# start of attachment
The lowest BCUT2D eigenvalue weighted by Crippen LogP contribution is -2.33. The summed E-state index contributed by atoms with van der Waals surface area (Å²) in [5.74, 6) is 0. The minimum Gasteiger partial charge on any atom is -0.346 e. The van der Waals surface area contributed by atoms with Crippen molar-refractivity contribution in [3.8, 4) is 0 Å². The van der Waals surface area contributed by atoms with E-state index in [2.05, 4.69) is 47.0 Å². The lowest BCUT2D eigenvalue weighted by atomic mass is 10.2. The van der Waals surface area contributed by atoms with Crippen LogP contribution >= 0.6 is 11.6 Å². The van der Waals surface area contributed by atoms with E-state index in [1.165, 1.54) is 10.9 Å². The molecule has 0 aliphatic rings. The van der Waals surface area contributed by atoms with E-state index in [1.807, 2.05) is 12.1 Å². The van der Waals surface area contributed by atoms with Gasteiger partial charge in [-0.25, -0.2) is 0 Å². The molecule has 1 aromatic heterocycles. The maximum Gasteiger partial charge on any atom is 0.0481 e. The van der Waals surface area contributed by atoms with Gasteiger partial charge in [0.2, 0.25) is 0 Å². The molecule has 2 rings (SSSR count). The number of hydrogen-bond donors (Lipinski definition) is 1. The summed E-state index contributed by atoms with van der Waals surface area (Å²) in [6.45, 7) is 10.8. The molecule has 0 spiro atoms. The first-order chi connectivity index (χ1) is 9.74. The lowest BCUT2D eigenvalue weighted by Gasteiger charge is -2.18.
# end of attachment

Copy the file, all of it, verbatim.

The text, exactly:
The lowest BCUT2D eigenvalue weighted by Crippen LogP contribution is -2.33. The summed E-state index contributed by atoms with van der Waals surface area (Å²) in [5.74, 6) is 0. The minimum Gasteiger partial charge on any atom is -0.346 e. The van der Waals surface area contributed by atoms with Crippen molar-refractivity contribution in [3.8, 4) is 0 Å². The van der Waals surface area contributed by atoms with E-state index in [2.05, 4.69) is 47.0 Å². The lowest BCUT2D eigenvalue weighted by atomic mass is 10.2. The van der Waals surface area contributed by atoms with Crippen LogP contribution >= 0.6 is 11.6 Å². The van der Waals surface area contributed by atoms with E-state index in [1.165, 1.54) is 10.9 Å². The molecule has 0 aliphatic rings. The van der Waals surface area contributed by atoms with E-state index in [1.807, 2.05) is 12.1 Å². The van der Waals surface area contributed by atoms with Gasteiger partial charge in [-0.25, -0.2) is 0 Å². The molecule has 1 aromatic heterocycles. The maximum Gasteiger partial charge on any atom is 0.0481 e. The van der Waals surface area contributed by atoms with Gasteiger partial charge in [0.2, 0.25) is 0 Å². The molecule has 2 rings (SSSR count). The number of hydrogen-bond donors (Lipinski definition) is 1. The summed E-state index contributed by atoms with van der Waals surface area (Å²) in [6.45, 7) is 10.8. The molecule has 0 spiro atoms. The first-order chi connectivity index (χ1) is 9.74. The lowest BCUT2D eigenvalue weighted by Gasteiger charge is -2.18.